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Doppler down: Questions about aging weather radar technology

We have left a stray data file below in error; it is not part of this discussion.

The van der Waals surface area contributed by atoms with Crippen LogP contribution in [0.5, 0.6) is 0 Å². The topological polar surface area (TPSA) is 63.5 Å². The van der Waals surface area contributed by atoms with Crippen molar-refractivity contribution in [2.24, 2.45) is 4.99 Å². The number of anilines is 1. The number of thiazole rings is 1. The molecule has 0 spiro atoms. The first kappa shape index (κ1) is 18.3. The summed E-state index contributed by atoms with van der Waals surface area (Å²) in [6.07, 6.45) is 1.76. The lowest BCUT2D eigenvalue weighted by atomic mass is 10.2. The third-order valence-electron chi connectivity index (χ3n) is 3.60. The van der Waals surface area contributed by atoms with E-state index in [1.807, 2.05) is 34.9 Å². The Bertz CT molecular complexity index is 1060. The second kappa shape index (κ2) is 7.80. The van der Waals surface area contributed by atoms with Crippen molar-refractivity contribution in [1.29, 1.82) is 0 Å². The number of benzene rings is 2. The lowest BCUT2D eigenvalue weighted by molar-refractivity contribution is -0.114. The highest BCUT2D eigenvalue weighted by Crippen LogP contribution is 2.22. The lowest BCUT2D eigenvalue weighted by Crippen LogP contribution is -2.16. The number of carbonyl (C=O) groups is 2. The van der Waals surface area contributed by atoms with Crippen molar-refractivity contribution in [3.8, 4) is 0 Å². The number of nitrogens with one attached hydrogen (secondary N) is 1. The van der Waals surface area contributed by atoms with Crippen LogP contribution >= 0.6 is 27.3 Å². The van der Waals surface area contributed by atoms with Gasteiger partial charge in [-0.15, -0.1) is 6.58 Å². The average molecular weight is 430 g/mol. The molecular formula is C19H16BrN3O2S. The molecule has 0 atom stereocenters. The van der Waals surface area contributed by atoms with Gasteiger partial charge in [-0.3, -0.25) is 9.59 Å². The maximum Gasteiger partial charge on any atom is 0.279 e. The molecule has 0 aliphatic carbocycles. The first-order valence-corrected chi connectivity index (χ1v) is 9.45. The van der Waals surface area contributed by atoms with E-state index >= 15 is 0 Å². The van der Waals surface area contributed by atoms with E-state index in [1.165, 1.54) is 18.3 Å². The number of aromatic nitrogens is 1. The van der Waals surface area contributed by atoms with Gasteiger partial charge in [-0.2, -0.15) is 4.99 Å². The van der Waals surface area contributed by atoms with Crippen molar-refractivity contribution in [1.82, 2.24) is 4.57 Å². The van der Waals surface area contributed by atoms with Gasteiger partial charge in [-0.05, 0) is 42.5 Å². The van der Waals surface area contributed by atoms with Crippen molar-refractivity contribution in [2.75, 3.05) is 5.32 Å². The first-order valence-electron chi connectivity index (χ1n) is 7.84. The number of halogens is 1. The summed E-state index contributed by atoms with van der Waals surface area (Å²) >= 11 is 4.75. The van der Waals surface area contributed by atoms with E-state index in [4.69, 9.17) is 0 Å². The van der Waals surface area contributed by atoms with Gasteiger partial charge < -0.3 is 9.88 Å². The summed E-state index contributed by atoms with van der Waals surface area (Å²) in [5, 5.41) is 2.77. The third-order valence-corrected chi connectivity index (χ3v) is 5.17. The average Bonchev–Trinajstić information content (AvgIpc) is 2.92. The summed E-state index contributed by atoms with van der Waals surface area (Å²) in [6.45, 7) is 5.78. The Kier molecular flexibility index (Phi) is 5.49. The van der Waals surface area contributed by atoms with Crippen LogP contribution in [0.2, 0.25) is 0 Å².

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CINCINNATI (WKRC) - In the first part of the Local 12 investigation “Doppler Down,” Duane Pohlman exposed how a lightning strike caused the Doppler radar at National Weather Service in Wilmington to quit working nearly two dozen times this year. While the problem is now fixed, the radar still relies on technology that is two decades old. Local 12 Meteorologist Scott Dimmich asks whether it's time to invest in new technology that can track storms more accurately. “There's a lot of people in the Cincinnati, Dayton, and the Columbus area that are depending on us. I can't let those people down, and I don't believe in excuses,” said Ken Haydu, the meteorologist in charge at the NWS Wilmington office. After weeks of costly repairs and radar outages, it appears issues with the National Weather Service in Wilmington's radar have been resolved, but the outages raise questions about this aging technology. The old radar has what would be like a large satellite dish up in this dome and that satellite dish is spinning around 360 degrees many times a minute. It does one complete volume scan of the entire atmosphere every 4 to 6 minutes. While the old system does warn us, there is a new and better way to track storms, a new technology the US Navy developed a phased array radar. “It's amazing. There's no moving parts in this thing. Our other radar is dancing and moving all over the place, and the phased array has no moving parts,” said Haydu. Here's how it works: A series of screens inside the dome send out signals at different frequencies in different directions at the same time. “What it takes this radar four to six minutes to do, that phased array can do in less than a minute,” said Haydu. It also has the ability to target specific storms or areas of potentially dangerous weather. “Let's say you're a severe thunderstorm. The electronics will just gear in on you and give you a continuous loop of how you are changing over time. This will significantly have the potential to increase tornado lead times,” said Haydu. Phased array radar isn't just a storm tracking tool; it's a high tech piece of equipment which can be used by several government agencies. “The FAA can use it to track their airplanes. They won't need their own radar. The military can use it to track the non-commercial flights,” said Haydu. It is a much better radar, but there's a problem. The government has no plans to deploy a phased array radar network anytime soon and instead will upgrade the current network. “This upgrade is a major technology advancement. It's going to the delete the obsolete technology of the signal processor,” said Haydu. This and other upgrades mean the radar in Wilmington will be going down again in the next month and three other times in the next five years. So, would you rather your current radar with upgrades or would you rather have a phased array? “There's no doubt I'd rather have the new technology that can help me protect life and property and give me significant tornado lead times. But that choice is not mine,” said Haydu. While phased array radar will eventually come, the old radar, with upgrades, will remain the eye of the weather service for at least the next two decades. “Congress has provided us with a great radar and a way to kind of get that thing even more modernized through the 2030s and I certainly accept that, but the new technology is awfully enticing,” said Haydun. Because a phased array radar network would require millions of dollars in congressional funding, Local 12 is reaching out to Ohio Senators Sherrod Brown and Rob Portman to ask if they would be willing to push for that funding. We'll let you know what they say.

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